Carthage. Charred bones of thousands of infants have been found in Carthaginian archaeological sites in modern times. One such area harbored as many as 20,000 burial urns. It is estimated that child sacrifice was practiced for centuries in the region. Plutarch (ca. 46-120 AD) mentions the practice, as do Tertullian, Orosius, Diodorus Siculus and Philo. The Hebrew Bible also mentions what appears to be child sacrifice practiced at a place called the Tophet (from the Hebrew taph or toph, to burn) by the Canaanites, ancestors of the Carthaginians, and by some Israelites. Writing in the 3rd century B.C., Kleitarchos, one of the historians of Alexander the Great, described that the infants rolled into the flaming pit. Diodorus Siculus wrote that babies were roasted to death inside the burning pit of the god Baal Hamon, a bronze statue.9

Greece and Rome. In the Persian mythology of Zoroastrianism, at birth some children are devoured by their parents: a fable reminiscent of Cronus. Rhea hid Zeus and presented a stone wrapped in strips, which Cronus took as a swaddled baby and ate it. Cronus represents the archaic Hellas.

The historical Greeks considered barbarous the practice of adult and child sacrifice.10 It is interesting to note how conquerors like Alexander are diminished under the new psychohistorical perspective. If we give credence to the assertion that Thebes, the largest city in the region of Boeotia, had lower rates of exposure than other Greek cities, its destruction by Alexander was a fatal blow to the advanced psychoclass in Greece. A few centuries later, between 150 and 50 B.C. an Alexandrian Jew wrote Wisdom of Solomon, which contains a diatribe against the Canaanites whom he calls perpetrators of “ruthless murders of their children.” (Note how the biblical classics, the 16th-century chroniclers, and the 19th-century anthropologists wield value judgments, something banned in an academy under the shadow of Franz Boas.)

In The Histories Polybius was already complaining in the 2nd century B.C. that parents severely inhibited reproduction, and by the 1st century there were several thinkers who spoke out against the exposure of babies. Epictetus wondered “A sheep does not abandon its own offspring, nor a wolf; and yet does a man abandon his?” In the Preface we saw that in the same century Philo was the first philosopher to speak out against exposure.11

“The greatest respect is owed to a child,” wrote Juvenal, born in 55 AD. His contemporary Josephus, a Romanized Jew, also condemned exposure. And in Heroides, an elegiac poem that he wrote before his exile, Ovid asked, “What did the child commit, in so few hours of life?” However, two centuries after Augustus, in times of Constantine Rome struggled with a decreased population due to exposure. The legend of Romulus and Remus is also revealing: two brothers had been exposed to die but a she-wolf saved them. Romulus forced the Romans to bring up all males and the first female and forbade killing them after a certain age. As Rhea saving his son Zeus, this legend portrays the psychogenic landmark of classical culture compared with other cultures of the Ancient World. But even so, exposure was practiced. A letter from a Roman citizen to his wife, dating from 1 B.C., demonstrates the casual nature with which infanticide was often viewed:

Know that I am still in Alexandria. […] I ask and beg you to take good care of our baby son, and as soon as I received payment I shall send it up to you. If you are delivered, if it is a boy, keep it, if a girl, discard it.12

In some periods of Roman history it was traditional for a newborn to be brought to the pater familias, the family patriarch, who would then decide whether the child was to be kept and raised, or left to death by exposure. The Twelve Tablets of Roman law obliged him to put to death a child that was visibly deformed. Infanticide became a capital offense in Roman law in 374 AD but offenders were rarely if ever prosecuted.13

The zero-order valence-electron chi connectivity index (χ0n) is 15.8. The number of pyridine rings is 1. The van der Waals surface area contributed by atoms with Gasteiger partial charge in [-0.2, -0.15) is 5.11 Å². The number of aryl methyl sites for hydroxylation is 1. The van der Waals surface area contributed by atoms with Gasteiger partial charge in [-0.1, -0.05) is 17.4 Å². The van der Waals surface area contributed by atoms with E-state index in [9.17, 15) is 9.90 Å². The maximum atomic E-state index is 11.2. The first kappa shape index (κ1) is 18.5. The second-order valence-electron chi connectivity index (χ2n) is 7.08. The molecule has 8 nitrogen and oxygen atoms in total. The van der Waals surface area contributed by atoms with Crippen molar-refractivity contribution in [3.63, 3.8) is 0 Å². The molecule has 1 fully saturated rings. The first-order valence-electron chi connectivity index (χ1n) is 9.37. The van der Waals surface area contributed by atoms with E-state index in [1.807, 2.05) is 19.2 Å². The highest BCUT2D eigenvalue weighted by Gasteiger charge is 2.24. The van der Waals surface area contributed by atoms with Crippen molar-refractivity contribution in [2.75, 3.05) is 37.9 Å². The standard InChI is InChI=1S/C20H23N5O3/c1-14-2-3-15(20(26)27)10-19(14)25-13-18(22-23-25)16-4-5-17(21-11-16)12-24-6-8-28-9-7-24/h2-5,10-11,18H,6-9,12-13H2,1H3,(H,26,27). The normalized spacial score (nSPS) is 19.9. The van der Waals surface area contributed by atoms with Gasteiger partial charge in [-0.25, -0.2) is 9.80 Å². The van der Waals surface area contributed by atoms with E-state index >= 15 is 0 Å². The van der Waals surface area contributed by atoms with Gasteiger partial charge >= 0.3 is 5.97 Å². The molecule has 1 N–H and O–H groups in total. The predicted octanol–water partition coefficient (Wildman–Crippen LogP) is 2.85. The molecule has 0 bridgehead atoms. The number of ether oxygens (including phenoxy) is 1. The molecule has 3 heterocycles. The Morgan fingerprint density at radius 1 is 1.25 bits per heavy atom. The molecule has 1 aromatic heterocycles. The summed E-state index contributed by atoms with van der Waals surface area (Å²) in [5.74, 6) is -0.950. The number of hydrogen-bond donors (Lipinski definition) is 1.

Hebrew people. Although the Bible says many Hebrews sacrificed their children to pagan gods, Judaism prohibits infanticide (I will approach the subject of the recent studies on the Israelites in the last chapter). Tacitus recorded that the Jews “regard it as a crime to kill any late-born children.”14 Josephus, whose works give an important insight into first-century Judaism, wrote that God “forbids women to cause abortion of what is begotten, or to destroy it afterward.”15

Pagan European tribes. John Boswell believed that in ancient Germanic tribes unwanted children were exposed, usually in the forest. “It was the custom of the pagans that if they wanted to kill a son or daughter, they would be killed before they had been given any food.”16 In the most influential archeological book of the 19th century, Prehistoric Times, John Lubbock invented the terms Paleolithic and Neolithic. He described that burnt bones indicated the practice of child sacrifice in pagan Britain.17

 
The Christian Era

Something goes completely unnoticed for the modern mind. In a world plagued by sacrifices like the Old World, the innocent son has to die ordered by his father: a well-known practice. It is impossible to understand the psychoclass that gave rise to Christianity by overlooking this reality converted into a powerful symbol. This is true despite, as I have stated in the previous pages, that forms of upbringing should have suffered, in general terms, a regression throughout the Middle Ages. The Teachings of the Apostles or Didache said: “You shall not murder a child by abortion nor kill that which is born.”18 The Epistle of Barnabas stated an identical command.19 So widely accepted was this teaching in Christendom that apologists Tertullian, Athenagoras, Minucius Felix, Justin Martyr and Lactantius also maintained that exposing a baby to death was a wicked act. In 318 AD Constantine considered infanticide a crime but reinstated the practice of selling one’s own children. The West took its time to consider criminal the late forms of infanticide. The author of the Codex Theodosianus complained in 322 AD: